I pointed out that there has been an extraordinary proliferation of sources of information in EC, many of which were designed to be temporary, many were not official, and there have been little to no guidelines provided on how to use them to store and retrieve information. We have: many wikis (Redmine, Cosmos…), mailing list services (Cosmos, Tracking Portal, Projects Portal, local services…), websites (institutional, EC-level, ESA-level…), portals (Publications, Projects, Tracking…), document, code and data servers (Eclipse, Livelink, Gitlab, Euclid Archive, Mission database…), Slack workspaces (I found more than 32!), and more. I also convinced them that the situation was particularly challenging and potentially harmful for early-career & minority members, as well as making us vulnerable to miscommunication and knowledge getting lost from the EC as people leave.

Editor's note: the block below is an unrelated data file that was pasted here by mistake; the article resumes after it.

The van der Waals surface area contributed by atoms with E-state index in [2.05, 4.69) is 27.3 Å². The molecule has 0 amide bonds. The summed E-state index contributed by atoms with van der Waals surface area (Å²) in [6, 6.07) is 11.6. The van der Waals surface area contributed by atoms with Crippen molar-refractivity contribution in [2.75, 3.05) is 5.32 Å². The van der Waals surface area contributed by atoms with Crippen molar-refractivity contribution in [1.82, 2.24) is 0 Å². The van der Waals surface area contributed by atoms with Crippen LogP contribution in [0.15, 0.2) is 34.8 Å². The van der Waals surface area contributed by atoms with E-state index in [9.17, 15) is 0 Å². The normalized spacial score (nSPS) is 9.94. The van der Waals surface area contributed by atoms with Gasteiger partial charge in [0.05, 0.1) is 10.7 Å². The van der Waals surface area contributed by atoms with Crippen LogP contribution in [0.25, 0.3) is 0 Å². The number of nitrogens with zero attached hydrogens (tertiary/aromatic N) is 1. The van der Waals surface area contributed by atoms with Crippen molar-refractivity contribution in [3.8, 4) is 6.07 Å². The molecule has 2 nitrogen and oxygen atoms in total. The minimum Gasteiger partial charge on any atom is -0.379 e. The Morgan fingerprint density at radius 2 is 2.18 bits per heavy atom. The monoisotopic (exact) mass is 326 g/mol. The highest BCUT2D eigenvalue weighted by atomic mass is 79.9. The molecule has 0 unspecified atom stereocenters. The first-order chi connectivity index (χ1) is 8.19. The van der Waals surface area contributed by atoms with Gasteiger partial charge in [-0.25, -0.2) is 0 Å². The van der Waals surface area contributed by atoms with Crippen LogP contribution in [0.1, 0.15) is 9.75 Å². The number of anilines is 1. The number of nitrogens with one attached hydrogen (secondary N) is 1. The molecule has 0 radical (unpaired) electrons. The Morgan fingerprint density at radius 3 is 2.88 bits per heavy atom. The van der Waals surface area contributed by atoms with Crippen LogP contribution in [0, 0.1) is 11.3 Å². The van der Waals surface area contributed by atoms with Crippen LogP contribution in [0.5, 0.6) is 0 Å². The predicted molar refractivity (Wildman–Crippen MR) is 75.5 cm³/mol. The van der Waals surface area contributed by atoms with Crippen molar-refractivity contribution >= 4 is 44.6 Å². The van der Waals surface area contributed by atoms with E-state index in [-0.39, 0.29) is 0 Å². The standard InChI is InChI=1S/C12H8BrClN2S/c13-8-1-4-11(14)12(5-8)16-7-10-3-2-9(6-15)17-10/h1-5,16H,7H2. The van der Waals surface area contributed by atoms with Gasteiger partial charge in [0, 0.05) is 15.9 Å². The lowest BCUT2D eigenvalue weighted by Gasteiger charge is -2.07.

The e-kick

As a result of my presentation, the ECB asked me to assemble a committee to “evaluate the multitude of websites, portals, email lists, and communications channels used within the EC” (EC members can see the full terms of reference here). The committee was to “provide the ECB with pragmatic recommendations for ways to simplify, consolidate, and streamline these channels and processes”. So in June 2020, Knud Jahnke, Keith Noddle, Will Percival, Audrey Le Reun, Sven De Rijcke and I had an e-kick-off as I called the kick-off meeting of the new EC Information Channels Committee (ECICC or “e-kick”). As part of this, my initial list of URLs, logins and idiosyncrasies became what you may have seen as the Euclid (Not-So-)Quick Start Guide available on the EC Redmine and soon on the new EC website. And by February 2021, we produced a 42 page document (EC members can find it on the Redmine) describing the situation and making a detailed set of recommendations. Some of the recommendations said that we should: have dedicated documentalists, not have 30+ Slack workspaces, have a full-time IT specialist supporting the EC, have automation and unification between all the portals and pages and so on and so forth. I presented the summary of our conclusions to the ECB (EC members, here are the slides).